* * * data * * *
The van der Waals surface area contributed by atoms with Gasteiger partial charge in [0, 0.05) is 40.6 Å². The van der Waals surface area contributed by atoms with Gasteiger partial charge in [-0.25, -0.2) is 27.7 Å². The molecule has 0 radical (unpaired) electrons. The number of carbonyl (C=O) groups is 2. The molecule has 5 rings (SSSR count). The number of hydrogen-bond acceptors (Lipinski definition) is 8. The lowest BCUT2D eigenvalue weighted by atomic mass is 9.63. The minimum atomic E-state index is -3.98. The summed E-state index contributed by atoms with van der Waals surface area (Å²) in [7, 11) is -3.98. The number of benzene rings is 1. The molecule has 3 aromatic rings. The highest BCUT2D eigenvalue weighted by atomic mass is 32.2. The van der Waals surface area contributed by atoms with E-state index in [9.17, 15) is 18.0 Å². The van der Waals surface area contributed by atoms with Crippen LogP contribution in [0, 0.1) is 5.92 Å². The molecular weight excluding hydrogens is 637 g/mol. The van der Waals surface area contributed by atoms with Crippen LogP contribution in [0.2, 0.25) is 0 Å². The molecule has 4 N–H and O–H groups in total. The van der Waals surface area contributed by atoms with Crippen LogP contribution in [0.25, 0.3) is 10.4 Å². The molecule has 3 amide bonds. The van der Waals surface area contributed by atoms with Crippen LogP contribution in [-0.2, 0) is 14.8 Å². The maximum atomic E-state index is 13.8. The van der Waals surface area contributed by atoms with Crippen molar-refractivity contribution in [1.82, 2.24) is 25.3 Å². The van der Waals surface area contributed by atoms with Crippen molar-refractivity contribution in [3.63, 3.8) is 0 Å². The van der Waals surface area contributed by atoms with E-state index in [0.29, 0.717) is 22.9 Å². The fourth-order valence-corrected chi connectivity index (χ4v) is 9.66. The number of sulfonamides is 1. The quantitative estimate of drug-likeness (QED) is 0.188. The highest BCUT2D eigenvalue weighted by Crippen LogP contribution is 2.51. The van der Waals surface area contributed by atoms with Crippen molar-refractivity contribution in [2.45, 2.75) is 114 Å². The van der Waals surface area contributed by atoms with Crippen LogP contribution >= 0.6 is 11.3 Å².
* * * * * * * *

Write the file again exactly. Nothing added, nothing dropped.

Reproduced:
The van der Waals surface area contributed by atoms with Gasteiger partial charge in [0, 0.05) is 40.6 Å². The van der Waals surface area contributed by atoms with Gasteiger partial charge in [-0.25, -0.2) is 27.7 Å². The molecule has 0 radical (unpaired) electrons. The number of carbonyl (C=O) groups is 2. The molecule has 5 rings (SSSR count). The number of hydrogen-bond acceptors (Lipinski definition) is 8. The lowest BCUT2D eigenvalue weighted by atomic mass is 9.63. The minimum atomic E-state index is -3.98. The summed E-state index contributed by atoms with van der Waals surface area (Å²) in [7, 11) is -3.98. The number of benzene rings is 1. The molecule has 3 aromatic rings. The highest BCUT2D eigenvalue weighted by atomic mass is 32.2. The van der Waals surface area contributed by atoms with E-state index in [9.17, 15) is 18.0 Å². The van der Waals surface area contributed by atoms with Crippen LogP contribution in [0, 0.1) is 5.92 Å². The molecular weight excluding hydrogens is 637 g/mol. The van der Waals surface area contributed by atoms with Crippen LogP contribution in [0.2, 0.25) is 0 Å². The molecule has 4 N–H and O–H groups in total. The van der Waals surface area contributed by atoms with Crippen LogP contribution in [0.25, 0.3) is 10.4 Å². The molecule has 3 amide bonds. The van der Waals surface area contributed by atoms with Crippen LogP contribution in [-0.2, 0) is 14.8 Å². The maximum atomic E-state index is 13.8. The van der Waals surface area contributed by atoms with Crippen molar-refractivity contribution in [1.82, 2.24) is 25.3 Å². The van der Waals surface area contributed by atoms with Crippen molar-refractivity contribution in [3.63, 3.8) is 0 Å². The van der Waals surface area contributed by atoms with E-state index in [0.29, 0.717) is 22.9 Å². The fourth-order valence-corrected chi connectivity index (χ4v) is 9.66. The number of sulfonamides is 1. The quantitative estimate of drug-likeness (QED) is 0.188. The highest BCUT2D eigenvalue weighted by Crippen LogP contribution is 2.51. The van der Waals surface area contributed by atoms with Crippen molar-refractivity contribution in [2.45, 2.75) is 114 Å². The van der Waals surface area contributed by atoms with Crippen LogP contribution >= 0.6 is 11.3 Å².